This was followed by a rendition of bhajans by the students of Abhay Gorde and a fusion dance by the students of Prem Rehman. The piece-de-resistance of the afternoon was the Bridal Fashion show choreographed by Praveena Vadrevu. The"The Brides and Grooms of India" presented colorful wedding finery from more than 13 states of India. The traditional outfits, jewelry, music and wedding rituals from the various states in India were showcased.
An antakshari competition was hosted by Vaibhav Sathe who kept the audience and the participants on tenterhooks. The event was an opportunity for budding Indian-American artists to try out their talents. In the nearby room, the Children were entertained with face painting, magic show, and other interesting activities.
- Mahadev Desai and Parijat Chandra
The 9th Annual FOI at Georgia Tech.
A Striving Cultural Showcase
When the IACA committee initiated a cultural program in 1997, they had envisioned a celebration to broaden its horizons by reaching out to larger audiences every year. However the 9th annual cultural program at Georgia Tech drew a very small turnout. The menu for this year's theme, "India Unveiled," included a variety of items including jugalbandhi performances, a bridal fashion show, a ventriloquist act and several dance pieces. However, the performances were marred by poor coordination.
Suchita Vadlamani and Suvrat Bhargave emceed the event gracefully, and added a personal touch to each item by explaining its significance. The opening item, by the Tarang Orchestra was a rendition of the American and Indian national anthems followed by an evergreen classic, "Mile Sur Mera Thumara." Some unique items such as Anupa Thakurta's "Khajuraho" that symbolized the elements were well received. A group called Sa-Ri-Ga-Me coordinated a music-medley item, singing many foot-tapping numbers from Mission Kashmir and Kabhi Kushi Kabhi Gham and weaving in some soulful patriotic pieces from Roja and Swades.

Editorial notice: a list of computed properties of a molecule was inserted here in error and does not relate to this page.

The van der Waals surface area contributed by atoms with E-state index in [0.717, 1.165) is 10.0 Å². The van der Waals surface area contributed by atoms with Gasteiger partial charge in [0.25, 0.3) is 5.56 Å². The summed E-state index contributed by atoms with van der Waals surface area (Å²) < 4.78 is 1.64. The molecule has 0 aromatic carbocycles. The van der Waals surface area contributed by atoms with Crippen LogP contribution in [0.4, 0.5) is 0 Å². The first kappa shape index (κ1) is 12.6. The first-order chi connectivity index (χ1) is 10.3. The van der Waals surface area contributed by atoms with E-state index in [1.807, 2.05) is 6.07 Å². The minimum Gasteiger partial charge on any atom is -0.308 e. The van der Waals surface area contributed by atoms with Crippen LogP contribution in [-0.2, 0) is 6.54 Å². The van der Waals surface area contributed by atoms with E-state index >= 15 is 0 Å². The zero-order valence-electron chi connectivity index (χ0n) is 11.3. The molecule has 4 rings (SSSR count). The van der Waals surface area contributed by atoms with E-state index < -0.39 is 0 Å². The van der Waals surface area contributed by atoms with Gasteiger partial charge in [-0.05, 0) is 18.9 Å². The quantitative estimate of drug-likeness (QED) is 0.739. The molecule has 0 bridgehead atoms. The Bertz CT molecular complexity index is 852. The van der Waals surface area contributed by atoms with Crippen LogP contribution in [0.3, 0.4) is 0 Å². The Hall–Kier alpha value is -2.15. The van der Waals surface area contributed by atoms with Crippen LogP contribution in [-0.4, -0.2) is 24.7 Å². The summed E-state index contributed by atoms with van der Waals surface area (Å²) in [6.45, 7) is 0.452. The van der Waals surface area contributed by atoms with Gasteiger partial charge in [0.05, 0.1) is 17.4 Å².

Praveena Vadrevu coordinated a bridal fashion show illustrating the many different Indian wedding customs and traditions. This show was one of the highlights of the evening as the crowd witnessed the spectacle of brides and grooms from several Indian states including Kerala, Gujarat, Tamil Nadu, Orissa, Punjab, Kashmir, Andhra Pradesh, Karnatka, Goa, Maharashtra, Rajasthan, and West Bengal. The careful coordination of the songs from each state and the unique choreography made this bridal show unique compared to traditional fashion shows. After each wedding couple was introduced, all the participants embarked in a "grandeur ensemble," as the skit approached its finale.
The students of Aparna's Kathak Academy gave a breathtaking performance with incredible coordination and ornate outfits. Sangeeta Mayur and Vinnet Chandra coordinated two items adding variety to the program including a welcome dance titled "Suswagatham" and a Marathi dance, "Aamchi Mumbai."
The group that vowed the audience's attention last year with their "Chaiya Chaiya" performance continued to enthrall this year with a medley of Bollywood songs. Preeti Shah choreographed this piece by the "Yatra Dance Ensemble" who danced to songs from Dil Se, Devdas, and Hum Dil De Chuke Sanam, to name a few.
Savita Vishwanathan and Preeta Sayekrishna presented a spectacular bharathanatyam item titled "Nritollosam." The beauty of Indian music was exemplified in Kakali Bandopadhay's jugalbandhi piece.
The sheer dedication of some of the coordinators of the cultural items and the hard work of the participants went under-appreciated by a poor turnout.
- Archith Seshadhri